It was further submitted that the State maintains all facilities including Professors for teaching PG students who are limited in number and if the petitioner vacates her seat in a casual manner, then the Clauses in the Prospectus cannot be read in the manner as read by the learned Single Judge.

The authorities pointed out that even though Clause 24(c) expressly mentions that candidates of All India Quota, it can be seen that there is no such express mention of AIQ students in Clause 27(a).

Therefore, the counsel for the authorities argued that the mention of the cut-off date can only be applicable fo the State Quota students and the petitioner, who got admission under the AIQ, is liable to pay the discontinuation fee of Rs 15 lakh once she vacates the seat after the last phase of counseling, which is the second round of counselling in this case. It was argued that the State has clearly been put to loss, besides the national resource of one PG Medical Seat had also gone waste.

Despite finding force in her submission, the Division Bench referred to Clause 27(a) of the Prospectus and noted, “A plain reading of the said Prospectus does not make any difference between the State Quota or All India Quota and it simply provides that if only the candidates who discontinue their course after the cut off date i.e., after 31.05.2019, they have to pay the discontinuing fees, otherwise, they will only forfeit their tuition fees.”

Even though the bench noted that there is apparent conflict and ambiguity between Clauses 24(c) and 27(a), it also clarified that since the authorities authored the Prospectus, according the Supreme Court order in United India Insurance Co. Ltd. Vs. Pushpalaya Printers and Central Bank of India Vs. Virudhunagar Steel Rolling Mills Limited and Ors, the benefits of such ambiguity would benefit the student, who would not be liable to pay the discontinuation fees.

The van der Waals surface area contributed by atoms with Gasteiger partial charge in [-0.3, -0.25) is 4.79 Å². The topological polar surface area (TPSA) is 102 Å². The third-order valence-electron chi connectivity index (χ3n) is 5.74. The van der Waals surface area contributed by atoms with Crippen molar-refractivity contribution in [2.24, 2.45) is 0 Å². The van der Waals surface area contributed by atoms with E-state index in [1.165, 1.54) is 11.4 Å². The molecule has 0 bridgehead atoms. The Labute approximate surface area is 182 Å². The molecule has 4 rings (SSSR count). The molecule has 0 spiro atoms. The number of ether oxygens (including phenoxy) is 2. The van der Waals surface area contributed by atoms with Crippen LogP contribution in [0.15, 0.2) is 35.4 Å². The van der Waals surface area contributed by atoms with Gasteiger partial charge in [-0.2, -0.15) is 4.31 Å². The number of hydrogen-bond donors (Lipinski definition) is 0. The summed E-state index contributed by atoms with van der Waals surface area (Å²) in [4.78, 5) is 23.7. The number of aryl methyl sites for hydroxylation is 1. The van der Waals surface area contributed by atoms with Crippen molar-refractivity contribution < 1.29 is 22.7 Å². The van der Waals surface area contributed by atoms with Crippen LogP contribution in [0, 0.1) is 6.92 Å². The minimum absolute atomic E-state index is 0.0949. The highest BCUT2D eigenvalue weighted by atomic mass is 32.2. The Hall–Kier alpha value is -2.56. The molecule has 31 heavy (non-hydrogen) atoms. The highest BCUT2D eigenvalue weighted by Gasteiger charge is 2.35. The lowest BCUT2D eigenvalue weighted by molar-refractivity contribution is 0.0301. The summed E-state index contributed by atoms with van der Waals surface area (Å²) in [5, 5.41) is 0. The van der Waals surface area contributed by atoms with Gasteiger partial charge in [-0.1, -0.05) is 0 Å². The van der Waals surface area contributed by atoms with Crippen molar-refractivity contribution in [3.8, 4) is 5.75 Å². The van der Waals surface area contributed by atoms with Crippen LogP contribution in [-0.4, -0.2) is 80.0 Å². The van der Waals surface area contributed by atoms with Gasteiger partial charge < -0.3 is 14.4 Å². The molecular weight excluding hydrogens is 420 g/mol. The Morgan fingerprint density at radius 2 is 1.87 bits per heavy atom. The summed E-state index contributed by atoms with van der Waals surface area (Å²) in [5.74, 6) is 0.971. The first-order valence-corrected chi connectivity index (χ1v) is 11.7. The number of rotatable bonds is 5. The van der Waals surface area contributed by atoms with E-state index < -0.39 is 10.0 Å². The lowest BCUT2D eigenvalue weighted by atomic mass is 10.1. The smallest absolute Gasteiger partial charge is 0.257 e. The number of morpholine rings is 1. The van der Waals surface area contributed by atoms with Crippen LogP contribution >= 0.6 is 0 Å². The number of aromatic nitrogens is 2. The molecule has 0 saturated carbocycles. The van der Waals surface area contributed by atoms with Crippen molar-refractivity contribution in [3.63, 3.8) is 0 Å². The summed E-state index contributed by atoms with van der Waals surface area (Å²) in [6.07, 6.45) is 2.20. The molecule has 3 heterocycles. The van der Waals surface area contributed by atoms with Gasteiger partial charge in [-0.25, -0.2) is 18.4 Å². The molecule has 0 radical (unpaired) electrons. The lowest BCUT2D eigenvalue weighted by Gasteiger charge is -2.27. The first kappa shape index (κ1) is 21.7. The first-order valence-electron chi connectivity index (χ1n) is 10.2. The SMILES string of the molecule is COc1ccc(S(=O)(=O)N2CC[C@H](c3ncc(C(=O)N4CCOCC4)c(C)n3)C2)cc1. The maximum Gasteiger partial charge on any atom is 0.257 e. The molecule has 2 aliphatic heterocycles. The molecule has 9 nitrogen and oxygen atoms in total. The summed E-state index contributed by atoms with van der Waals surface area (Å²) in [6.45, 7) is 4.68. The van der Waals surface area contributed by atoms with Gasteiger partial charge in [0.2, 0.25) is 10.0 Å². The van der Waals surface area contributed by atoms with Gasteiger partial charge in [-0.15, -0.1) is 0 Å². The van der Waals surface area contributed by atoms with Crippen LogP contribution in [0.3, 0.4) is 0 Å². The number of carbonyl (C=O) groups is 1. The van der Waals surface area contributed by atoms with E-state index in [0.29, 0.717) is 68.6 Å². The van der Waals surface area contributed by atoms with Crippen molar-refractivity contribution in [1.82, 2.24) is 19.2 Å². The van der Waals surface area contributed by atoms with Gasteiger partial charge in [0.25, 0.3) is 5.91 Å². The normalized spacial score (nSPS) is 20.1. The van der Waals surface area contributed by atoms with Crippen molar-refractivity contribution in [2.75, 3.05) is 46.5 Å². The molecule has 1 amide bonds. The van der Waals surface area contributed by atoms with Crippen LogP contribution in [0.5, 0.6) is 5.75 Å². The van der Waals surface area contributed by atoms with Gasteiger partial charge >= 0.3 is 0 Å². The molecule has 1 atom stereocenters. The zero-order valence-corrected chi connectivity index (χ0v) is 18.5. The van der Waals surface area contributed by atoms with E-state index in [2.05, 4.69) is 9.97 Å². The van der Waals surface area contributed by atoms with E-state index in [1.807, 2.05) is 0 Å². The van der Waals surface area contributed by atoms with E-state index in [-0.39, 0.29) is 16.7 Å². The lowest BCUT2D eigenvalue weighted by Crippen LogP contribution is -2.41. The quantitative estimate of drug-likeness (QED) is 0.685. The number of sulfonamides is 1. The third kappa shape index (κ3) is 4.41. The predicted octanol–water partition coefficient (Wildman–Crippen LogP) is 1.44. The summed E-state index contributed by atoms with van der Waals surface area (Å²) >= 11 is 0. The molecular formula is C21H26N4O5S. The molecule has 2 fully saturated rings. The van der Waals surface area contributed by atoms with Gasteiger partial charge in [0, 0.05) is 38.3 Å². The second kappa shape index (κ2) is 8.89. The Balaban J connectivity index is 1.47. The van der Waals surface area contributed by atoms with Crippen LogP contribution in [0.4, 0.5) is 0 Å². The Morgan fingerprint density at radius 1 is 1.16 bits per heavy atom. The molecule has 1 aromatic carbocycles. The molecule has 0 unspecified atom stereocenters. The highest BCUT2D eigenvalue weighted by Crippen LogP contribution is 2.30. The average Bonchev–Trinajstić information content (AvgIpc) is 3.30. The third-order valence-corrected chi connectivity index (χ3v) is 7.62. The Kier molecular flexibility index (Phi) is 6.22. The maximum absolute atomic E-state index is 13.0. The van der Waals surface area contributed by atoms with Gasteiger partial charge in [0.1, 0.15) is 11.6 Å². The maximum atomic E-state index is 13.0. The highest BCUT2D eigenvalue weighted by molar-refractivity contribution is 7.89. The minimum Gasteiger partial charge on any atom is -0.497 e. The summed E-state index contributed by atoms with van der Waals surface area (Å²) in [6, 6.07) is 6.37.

Although the bench passed the order in favour of the student, it noted that

“We also add that the first respondent seems to be a meritorious candidate and she pleads that she had to discontinue on account of the personal front. She got admission on 17.04.2019. She even joined college on 01.05.2019, but within two days, she had decided to discontinue the course for her own personal reasons, leading to the present situation.”

Disapproving the practice of wasting precious medical seats, the bench further noted,

“Candidates like the first respondent also should consider that a Post Graduation Medical seat is a national resource by itself and that there was another candidate who missed the seat just by a fraction of marks and therefore, should be more careful in planning their career and personal life. Only because of the ambiguity in the prospectus, the appeal is dismissed.”

To read the order, click on the link below:

Also Read: Why should there be an Upper Age bar for going for Assisted Reproductive Technology? HC asks Health Ministry, government to respond

What do you think?

Written by

Leave a Reply

Your email address will not be published. Required fields are marked *

GIPHY App Key not set. Please check settings

Johnson & Johnson proposes USD 8.9 billion settlement for talc cancer claims

Ginger And Its Benefits In Combating Diabetes